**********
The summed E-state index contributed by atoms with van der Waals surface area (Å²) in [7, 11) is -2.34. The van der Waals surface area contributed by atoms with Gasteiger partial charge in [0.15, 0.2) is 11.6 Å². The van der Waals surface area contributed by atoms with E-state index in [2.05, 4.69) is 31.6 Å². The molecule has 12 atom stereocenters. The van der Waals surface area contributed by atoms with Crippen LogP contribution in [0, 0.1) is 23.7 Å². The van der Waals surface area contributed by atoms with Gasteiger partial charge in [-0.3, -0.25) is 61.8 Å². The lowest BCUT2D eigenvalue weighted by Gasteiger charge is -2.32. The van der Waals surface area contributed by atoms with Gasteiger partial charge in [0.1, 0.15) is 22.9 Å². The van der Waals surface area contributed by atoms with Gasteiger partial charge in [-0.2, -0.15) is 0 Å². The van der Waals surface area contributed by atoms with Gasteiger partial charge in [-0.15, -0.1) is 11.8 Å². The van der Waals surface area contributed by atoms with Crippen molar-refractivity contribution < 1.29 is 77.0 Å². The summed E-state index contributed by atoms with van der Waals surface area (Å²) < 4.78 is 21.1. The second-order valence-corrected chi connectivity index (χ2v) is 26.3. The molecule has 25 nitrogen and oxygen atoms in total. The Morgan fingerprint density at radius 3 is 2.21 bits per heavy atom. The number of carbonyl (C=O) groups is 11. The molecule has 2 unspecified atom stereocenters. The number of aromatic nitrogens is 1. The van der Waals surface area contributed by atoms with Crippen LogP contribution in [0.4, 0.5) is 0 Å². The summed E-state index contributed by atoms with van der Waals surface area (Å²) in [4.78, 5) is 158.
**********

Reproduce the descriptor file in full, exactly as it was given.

The summed E-state index contributed by atoms with van der Waals surface area (Å²) in [7, 11) is -2.34. The van der Waals surface area contributed by atoms with Gasteiger partial charge in [0.15, 0.2) is 11.6 Å². The van der Waals surface area contributed by atoms with E-state index in [2.05, 4.69) is 31.6 Å². The molecule has 12 atom stereocenters. The van der Waals surface area contributed by atoms with Crippen LogP contribution in [0, 0.1) is 23.7 Å². The van der Waals surface area contributed by atoms with Gasteiger partial charge in [-0.3, -0.25) is 61.8 Å². The lowest BCUT2D eigenvalue weighted by Gasteiger charge is -2.32. The van der Waals surface area contributed by atoms with Gasteiger partial charge in [0.1, 0.15) is 22.9 Å². The van der Waals surface area contributed by atoms with Gasteiger partial charge in [-0.2, -0.15) is 0 Å². The van der Waals surface area contributed by atoms with Gasteiger partial charge in [-0.15, -0.1) is 11.8 Å². The van der Waals surface area contributed by atoms with Crippen molar-refractivity contribution < 1.29 is 77.0 Å². The summed E-state index contributed by atoms with van der Waals surface area (Å²) < 4.78 is 21.1. The second-order valence-corrected chi connectivity index (χ2v) is 26.3. The molecule has 25 nitrogen and oxygen atoms in total. The Morgan fingerprint density at radius 3 is 2.21 bits per heavy atom. The number of carbonyl (C=O) groups is 11. The molecule has 2 unspecified atom stereocenters. The number of aromatic nitrogens is 1. The van der Waals surface area contributed by atoms with Crippen LogP contribution in [0.4, 0.5) is 0 Å². The summed E-state index contributed by atoms with van der Waals surface area (Å²) in [4.78, 5) is 158.